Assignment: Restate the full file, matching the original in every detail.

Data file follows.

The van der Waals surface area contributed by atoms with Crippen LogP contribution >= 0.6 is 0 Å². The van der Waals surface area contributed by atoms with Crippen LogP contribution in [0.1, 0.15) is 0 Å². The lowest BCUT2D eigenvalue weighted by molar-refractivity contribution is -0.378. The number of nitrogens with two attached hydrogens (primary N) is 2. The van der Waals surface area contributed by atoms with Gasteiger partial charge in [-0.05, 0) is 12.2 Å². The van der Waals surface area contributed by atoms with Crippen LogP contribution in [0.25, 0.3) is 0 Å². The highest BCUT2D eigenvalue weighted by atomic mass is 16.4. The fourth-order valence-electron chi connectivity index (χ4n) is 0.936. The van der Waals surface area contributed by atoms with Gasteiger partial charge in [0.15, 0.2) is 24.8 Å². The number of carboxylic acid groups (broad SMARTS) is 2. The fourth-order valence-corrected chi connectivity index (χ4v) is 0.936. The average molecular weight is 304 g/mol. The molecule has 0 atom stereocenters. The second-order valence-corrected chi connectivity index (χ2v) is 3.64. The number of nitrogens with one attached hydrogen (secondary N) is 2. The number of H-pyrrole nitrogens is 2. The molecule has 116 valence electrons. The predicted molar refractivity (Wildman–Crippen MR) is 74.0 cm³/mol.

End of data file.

The van der Waals surface area contributed by atoms with Crippen LogP contribution >= 0.6 is 0 Å². The van der Waals surface area contributed by atoms with Crippen LogP contribution in [0.1, 0.15) is 0 Å². The lowest BCUT2D eigenvalue weighted by molar-refractivity contribution is -0.378. The number of nitrogens with two attached hydrogens (primary N) is 2. The van der Waals surface area contributed by atoms with Gasteiger partial charge in [-0.05, 0) is 12.2 Å². The van der Waals surface area contributed by atoms with Crippen LogP contribution in [0.25, 0.3) is 0 Å². The highest BCUT2D eigenvalue weighted by atomic mass is 16.4. The fourth-order valence-electron chi connectivity index (χ4n) is 0.936. The van der Waals surface area contributed by atoms with Gasteiger partial charge in [0.15, 0.2) is 24.8 Å². The number of carboxylic acid groups (broad SMARTS) is 2. The fourth-order valence-corrected chi connectivity index (χ4v) is 0.936. The average molecular weight is 304 g/mol. The molecule has 0 atom stereocenters. The second-order valence-corrected chi connectivity index (χ2v) is 3.64. The number of nitrogens with one attached hydrogen (secondary N) is 2. The number of H-pyrrole nitrogens is 2. The molecule has 116 valence electrons. The predicted molar refractivity (Wildman–Crippen MR) is 74.0 cm³/mol.